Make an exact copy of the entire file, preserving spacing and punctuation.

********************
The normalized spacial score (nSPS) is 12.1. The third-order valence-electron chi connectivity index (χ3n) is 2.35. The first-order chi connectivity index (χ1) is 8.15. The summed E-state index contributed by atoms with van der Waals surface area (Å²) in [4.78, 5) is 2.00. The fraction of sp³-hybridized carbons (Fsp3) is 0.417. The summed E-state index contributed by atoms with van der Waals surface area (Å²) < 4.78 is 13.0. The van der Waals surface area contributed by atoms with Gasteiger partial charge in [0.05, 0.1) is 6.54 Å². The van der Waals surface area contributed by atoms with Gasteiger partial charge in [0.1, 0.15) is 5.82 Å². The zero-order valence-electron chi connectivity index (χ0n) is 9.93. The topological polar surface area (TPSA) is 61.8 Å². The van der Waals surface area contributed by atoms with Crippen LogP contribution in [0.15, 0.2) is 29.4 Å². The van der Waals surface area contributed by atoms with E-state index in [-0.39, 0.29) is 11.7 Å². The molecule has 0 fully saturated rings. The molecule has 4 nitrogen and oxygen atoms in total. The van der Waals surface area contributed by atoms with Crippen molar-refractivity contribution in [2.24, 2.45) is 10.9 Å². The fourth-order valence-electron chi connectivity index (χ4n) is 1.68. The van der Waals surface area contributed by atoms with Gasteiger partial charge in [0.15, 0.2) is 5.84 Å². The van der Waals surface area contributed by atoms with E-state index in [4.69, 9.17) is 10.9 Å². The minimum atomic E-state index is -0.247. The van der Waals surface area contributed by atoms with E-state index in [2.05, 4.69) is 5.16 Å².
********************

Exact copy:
The normalized spacial score (nSPS) is 12.1. The third-order valence-electron chi connectivity index (χ3n) is 2.35. The first-order chi connectivity index (χ1) is 8.15. The summed E-state index contributed by atoms with van der Waals surface area (Å²) in [4.78, 5) is 2.00. The fraction of sp³-hybridized carbons (Fsp3) is 0.417. The summed E-state index contributed by atoms with van der Waals surface area (Å²) < 4.78 is 13.0. The van der Waals surface area contributed by atoms with Gasteiger partial charge in [0.05, 0.1) is 6.54 Å². The van der Waals surface area contributed by atoms with Gasteiger partial charge in [0.1, 0.15) is 5.82 Å². The zero-order valence-electron chi connectivity index (χ0n) is 9.93. The topological polar surface area (TPSA) is 61.8 Å². The van der Waals surface area contributed by atoms with Crippen LogP contribution in [0.15, 0.2) is 29.4 Å². The van der Waals surface area contributed by atoms with E-state index in [-0.39, 0.29) is 11.7 Å². The molecule has 0 fully saturated rings. The molecule has 4 nitrogen and oxygen atoms in total. The van der Waals surface area contributed by atoms with Crippen molar-refractivity contribution in [2.24, 2.45) is 10.9 Å². The fourth-order valence-electron chi connectivity index (χ4n) is 1.68. The van der Waals surface area contributed by atoms with Gasteiger partial charge in [0.15, 0.2) is 5.84 Å². The van der Waals surface area contributed by atoms with E-state index in [4.69, 9.17) is 10.9 Å². The minimum atomic E-state index is -0.247. The van der Waals surface area contributed by atoms with E-state index in [2.05, 4.69) is 5.16 Å².